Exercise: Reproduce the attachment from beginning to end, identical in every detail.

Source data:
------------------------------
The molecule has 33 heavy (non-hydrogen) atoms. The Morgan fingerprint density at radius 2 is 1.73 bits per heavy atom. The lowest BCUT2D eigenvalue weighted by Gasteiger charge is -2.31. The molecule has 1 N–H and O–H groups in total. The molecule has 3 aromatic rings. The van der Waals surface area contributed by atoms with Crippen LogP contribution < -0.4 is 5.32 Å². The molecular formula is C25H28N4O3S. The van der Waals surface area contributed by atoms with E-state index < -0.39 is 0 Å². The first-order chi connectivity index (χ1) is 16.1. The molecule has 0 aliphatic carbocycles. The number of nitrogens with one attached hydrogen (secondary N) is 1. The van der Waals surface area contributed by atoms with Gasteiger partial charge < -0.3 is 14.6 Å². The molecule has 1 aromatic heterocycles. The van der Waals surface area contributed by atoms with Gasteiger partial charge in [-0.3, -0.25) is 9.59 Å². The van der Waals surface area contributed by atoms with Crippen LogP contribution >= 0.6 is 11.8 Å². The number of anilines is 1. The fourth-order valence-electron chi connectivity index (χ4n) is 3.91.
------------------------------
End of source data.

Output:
The molecule has 33 heavy (non-hydrogen) atoms. The Morgan fingerprint density at radius 2 is 1.73 bits per heavy atom. The lowest BCUT2D eigenvalue weighted by Gasteiger charge is -2.31. The molecule has 1 N–H and O–H groups in total. The molecule has 3 aromatic rings. The van der Waals surface area contributed by atoms with Crippen LogP contribution < -0.4 is 5.32 Å². The molecular formula is C25H28N4O3S. The van der Waals surface area contributed by atoms with E-state index < -0.39 is 0 Å². The first-order chi connectivity index (χ1) is 16.1. The molecule has 0 aliphatic carbocycles. The number of nitrogens with one attached hydrogen (secondary N) is 1. The van der Waals surface area contributed by atoms with Gasteiger partial charge < -0.3 is 14.6 Å². The molecule has 1 aromatic heterocycles. The van der Waals surface area contributed by atoms with Gasteiger partial charge in [-0.3, -0.25) is 9.59 Å². The van der Waals surface area contributed by atoms with Crippen LogP contribution >= 0.6 is 11.8 Å². The number of anilines is 1. The fourth-order valence-electron chi connectivity index (χ4n) is 3.91.